About 5 minutes boat ride from Kuramathi is the inhabited island of Rasdhoo. The dive site is the corner of the channel going into the atoll. In addition to the wall, there are also 3 deep reefs, or thilas with good corals on them. The first time we dived it, the guide found us a ribbon eel, which was a manic thing that reminded me of a Goa'uld symbiot. Perhaps I should get out more.
The second time we did this site, there were bait fish in the water and a huge number of predators. I vividly remember lines and lines of blue fin jacks and spangled emperors coming along in the current. It reminded me of WWII film of bombers flying along in wave upon wave.
|Heron standing on rocks|
Madivaru was also the place where we saw the most sharks. On one dive, there were 5 adult white tips circling at one point and a baby one sleeping in the corals. Our guide also found us a leaf fish, which was good to see.
Being over 1km long, there are plenty of dive spots along the reef of Kuramathi. Not all of the coral is that good. In places wave action has reduced some of it to rubble, but there are several named spots which are well worth diving.
Although it's an outer atoll wall, it's not as sheer as many. The wall is more shallow with some interesting clumps of coral in place. There's plenty to see too. I saw turtles, eagle rays, lots of jacks, spangled emperors, a 2m black tip reef shark, a leopard shark and a porcupine stingray. Apparently the porcupine stingrays are quite common there, but I'd never seen one before and it's always nice to see something new.
Veligandu is another resort island in Rasdhoo atoll. There are a couple of wall dives here, which are fairly typical of Maldivian diving. You can easily find quite a lot of honeycomb morays here. I spotted about 5 on a single dive, which is unusual as they're not usually that common.
Another dive in the area is Veligandu thila, a deepish reef in the channel. There were loads of big trigger fish on this dive. I presume they nest in the area. Certainly the titan trigger fish were nesting in spots on some of the other dives.
Not far from Madivaru is hammerhead point. They do this dive at 5.30am, so we never got around to doing it. In the fortnight we were there, they had a success rate of finding the sharks of only about 20%. Up until a couple of years ago, it was apparently almost guaranteed but there was an incident when some fishermen illegally caught about 20 of them. They got prison sentences, but of course that didn't do the sharks a lot of good, though they have started to be seen in numbers of up to 50 recently.
The dives were normally guided, but they didn't mind if a buddy pair wanted to go off and do their own thing. The rules were the same as most places in the Maldives, with a 20m limit for OW divers, a 30m one for those more qualified and an hour maximum dive time, though there was no-one standing over you with a stop watch if you were a couple of minutes late. All of the dives we did were suitable for OW divers and I didn't experience any really strong currents, though this being the Maldives, they do occur.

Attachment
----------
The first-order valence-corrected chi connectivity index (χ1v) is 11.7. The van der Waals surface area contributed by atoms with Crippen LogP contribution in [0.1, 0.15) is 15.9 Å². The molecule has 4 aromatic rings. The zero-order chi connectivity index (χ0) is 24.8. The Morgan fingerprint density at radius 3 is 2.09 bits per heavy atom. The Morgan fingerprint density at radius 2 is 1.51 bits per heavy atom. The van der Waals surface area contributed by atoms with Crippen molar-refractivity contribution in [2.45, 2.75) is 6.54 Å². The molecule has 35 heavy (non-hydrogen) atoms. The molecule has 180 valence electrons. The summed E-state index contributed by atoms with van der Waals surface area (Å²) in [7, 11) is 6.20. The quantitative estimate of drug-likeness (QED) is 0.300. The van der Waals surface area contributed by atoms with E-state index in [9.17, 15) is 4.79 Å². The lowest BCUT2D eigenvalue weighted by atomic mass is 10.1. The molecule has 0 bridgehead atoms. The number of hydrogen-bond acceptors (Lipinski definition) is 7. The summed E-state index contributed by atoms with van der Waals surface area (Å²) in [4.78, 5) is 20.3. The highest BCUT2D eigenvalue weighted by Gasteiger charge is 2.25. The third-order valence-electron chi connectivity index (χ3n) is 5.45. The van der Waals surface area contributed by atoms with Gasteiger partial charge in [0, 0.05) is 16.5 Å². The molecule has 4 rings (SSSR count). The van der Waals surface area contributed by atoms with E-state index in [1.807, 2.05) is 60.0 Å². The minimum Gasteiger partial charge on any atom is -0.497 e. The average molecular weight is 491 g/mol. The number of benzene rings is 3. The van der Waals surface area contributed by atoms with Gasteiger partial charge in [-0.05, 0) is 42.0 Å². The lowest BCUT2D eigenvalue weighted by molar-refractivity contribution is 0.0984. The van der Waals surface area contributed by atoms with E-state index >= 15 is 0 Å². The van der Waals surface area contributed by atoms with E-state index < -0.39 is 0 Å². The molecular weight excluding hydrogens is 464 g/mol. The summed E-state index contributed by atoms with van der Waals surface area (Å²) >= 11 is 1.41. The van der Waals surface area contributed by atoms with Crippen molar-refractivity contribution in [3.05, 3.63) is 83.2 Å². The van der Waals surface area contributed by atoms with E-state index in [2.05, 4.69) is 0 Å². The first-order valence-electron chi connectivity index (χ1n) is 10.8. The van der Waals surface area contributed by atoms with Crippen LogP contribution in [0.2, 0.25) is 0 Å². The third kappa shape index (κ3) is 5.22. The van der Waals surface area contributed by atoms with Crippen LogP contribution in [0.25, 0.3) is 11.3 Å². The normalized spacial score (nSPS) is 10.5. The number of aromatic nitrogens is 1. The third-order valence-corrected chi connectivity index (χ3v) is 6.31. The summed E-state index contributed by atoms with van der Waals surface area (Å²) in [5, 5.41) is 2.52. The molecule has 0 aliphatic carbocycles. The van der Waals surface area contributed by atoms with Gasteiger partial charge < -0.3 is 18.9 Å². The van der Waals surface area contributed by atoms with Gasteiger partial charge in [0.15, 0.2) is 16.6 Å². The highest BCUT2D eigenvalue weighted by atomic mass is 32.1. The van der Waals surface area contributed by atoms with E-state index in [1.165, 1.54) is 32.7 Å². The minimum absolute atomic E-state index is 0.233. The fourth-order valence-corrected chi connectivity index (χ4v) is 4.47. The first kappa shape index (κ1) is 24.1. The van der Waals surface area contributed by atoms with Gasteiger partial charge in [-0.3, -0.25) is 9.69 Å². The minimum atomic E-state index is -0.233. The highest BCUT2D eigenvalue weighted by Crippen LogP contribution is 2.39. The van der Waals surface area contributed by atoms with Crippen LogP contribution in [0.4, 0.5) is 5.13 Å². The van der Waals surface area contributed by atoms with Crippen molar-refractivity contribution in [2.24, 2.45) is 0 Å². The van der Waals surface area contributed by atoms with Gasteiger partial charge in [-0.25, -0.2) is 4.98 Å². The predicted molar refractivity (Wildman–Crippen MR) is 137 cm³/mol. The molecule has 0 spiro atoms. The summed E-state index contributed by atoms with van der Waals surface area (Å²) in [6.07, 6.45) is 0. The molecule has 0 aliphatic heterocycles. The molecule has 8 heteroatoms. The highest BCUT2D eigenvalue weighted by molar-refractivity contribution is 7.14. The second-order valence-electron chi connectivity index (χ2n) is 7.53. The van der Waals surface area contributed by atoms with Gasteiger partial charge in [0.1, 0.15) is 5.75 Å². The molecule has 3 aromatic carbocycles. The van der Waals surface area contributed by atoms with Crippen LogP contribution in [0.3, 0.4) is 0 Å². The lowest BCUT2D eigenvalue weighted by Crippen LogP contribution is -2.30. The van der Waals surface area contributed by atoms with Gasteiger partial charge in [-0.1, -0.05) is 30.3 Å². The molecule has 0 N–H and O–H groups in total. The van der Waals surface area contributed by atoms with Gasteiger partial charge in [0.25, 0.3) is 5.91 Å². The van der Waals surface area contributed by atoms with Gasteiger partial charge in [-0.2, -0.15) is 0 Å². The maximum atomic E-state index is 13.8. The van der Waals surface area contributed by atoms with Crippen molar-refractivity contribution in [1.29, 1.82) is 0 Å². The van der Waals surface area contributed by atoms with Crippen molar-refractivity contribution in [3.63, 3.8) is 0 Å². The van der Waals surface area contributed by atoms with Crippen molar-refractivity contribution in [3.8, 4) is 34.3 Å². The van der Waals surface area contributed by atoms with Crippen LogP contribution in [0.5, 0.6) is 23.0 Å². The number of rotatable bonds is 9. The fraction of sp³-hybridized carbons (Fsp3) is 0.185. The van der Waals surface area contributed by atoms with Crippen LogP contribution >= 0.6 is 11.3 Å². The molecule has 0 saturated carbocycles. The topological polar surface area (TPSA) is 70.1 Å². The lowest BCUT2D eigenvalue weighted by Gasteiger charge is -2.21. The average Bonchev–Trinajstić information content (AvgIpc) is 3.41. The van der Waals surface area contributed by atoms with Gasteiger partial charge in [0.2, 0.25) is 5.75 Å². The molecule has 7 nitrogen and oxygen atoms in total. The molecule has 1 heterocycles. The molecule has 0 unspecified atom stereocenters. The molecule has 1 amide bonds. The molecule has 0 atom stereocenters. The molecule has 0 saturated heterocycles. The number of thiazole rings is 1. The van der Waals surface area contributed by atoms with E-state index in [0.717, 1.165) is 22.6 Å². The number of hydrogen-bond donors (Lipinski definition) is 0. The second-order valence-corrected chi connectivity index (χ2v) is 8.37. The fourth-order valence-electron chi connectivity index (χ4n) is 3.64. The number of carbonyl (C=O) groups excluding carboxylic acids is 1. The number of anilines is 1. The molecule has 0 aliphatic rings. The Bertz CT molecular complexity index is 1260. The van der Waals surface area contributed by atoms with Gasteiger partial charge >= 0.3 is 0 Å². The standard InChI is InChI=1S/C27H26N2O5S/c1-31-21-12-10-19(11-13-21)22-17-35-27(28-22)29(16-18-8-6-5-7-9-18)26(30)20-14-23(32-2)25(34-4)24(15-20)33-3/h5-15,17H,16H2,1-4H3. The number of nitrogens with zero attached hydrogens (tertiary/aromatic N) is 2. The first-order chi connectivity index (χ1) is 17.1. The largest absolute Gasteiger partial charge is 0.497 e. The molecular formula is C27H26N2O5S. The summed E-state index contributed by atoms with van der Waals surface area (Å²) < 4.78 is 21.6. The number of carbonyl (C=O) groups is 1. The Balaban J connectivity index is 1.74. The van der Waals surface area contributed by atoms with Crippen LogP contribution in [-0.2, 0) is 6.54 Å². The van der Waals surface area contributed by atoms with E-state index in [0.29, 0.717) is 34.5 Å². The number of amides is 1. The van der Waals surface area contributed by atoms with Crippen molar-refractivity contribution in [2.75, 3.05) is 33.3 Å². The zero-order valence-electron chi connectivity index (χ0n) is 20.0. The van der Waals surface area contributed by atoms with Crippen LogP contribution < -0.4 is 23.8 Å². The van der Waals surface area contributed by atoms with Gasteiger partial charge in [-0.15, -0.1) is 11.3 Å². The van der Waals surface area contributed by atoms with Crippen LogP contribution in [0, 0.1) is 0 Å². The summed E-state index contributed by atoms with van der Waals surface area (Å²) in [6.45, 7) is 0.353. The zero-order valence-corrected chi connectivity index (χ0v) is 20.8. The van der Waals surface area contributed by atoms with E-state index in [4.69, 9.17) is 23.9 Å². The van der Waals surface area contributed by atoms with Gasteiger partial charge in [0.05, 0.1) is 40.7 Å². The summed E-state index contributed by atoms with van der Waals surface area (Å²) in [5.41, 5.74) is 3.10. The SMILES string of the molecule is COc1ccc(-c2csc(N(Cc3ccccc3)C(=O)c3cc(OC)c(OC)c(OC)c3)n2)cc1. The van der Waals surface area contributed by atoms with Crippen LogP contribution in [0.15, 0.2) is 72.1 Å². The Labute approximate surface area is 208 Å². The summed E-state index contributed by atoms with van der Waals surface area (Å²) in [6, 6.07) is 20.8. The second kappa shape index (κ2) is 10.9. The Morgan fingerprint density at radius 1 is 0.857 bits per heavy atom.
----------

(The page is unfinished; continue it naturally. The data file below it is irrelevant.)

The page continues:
The water temperature around the 29°C mark on all the dives. Even so, I did feel a bit chilly in my 3mm shorty at the end of an hour. All the dive staff wore 5mm full suits. The visibility was usually about 25m, though there were a few days when it was down to 10m because of a plankton bloom.
The hard corals in Rasdhoo atoll were in good shape. There weren't that many soft corals on the sites we visited and there weren't that many overhangs on the reefs, unlike in some of the other atolls. There were plenty of fish, as you'd expect in the Maldives, and we saw plenty of white-tip reef sharks and turtles at many of the sites.
The staff were friendly and the whole setup was pretty relaxed. The only thing I didn't like were the mosquitoes. As it was rainy season, there were plenty about biting both day and night, but they seemed particularly bad around the dive school. Malaria isn't a worry in the Maldives, so DEET based repellent isn't really necessary. I found that an aftersun containing a milder repellent kept them off in the evening.
The mosquitoes were the only sign that we were in what was officially the rainy season. It only rained properly once during the entire trip and that was only for 30 minutes whilst I was in the shower. There were a couple of spots of rain a few times, but it never amounted to anything. I've had wetter trips in the dry season.
Sadly 17 nights went all too quickly and it was soon time to get the boat back to the airport. This time it was flat calm on the way back, which was nice. The flight home was with Emirates with a stop in Dubai just long enough to buy some duty free at ridiculously low prices. Again nothing was said about the weight of my luggage and the flights home were pretty good, with a good level of in flight service. It was certainly far more comfortable than the charter flights I usually get over there.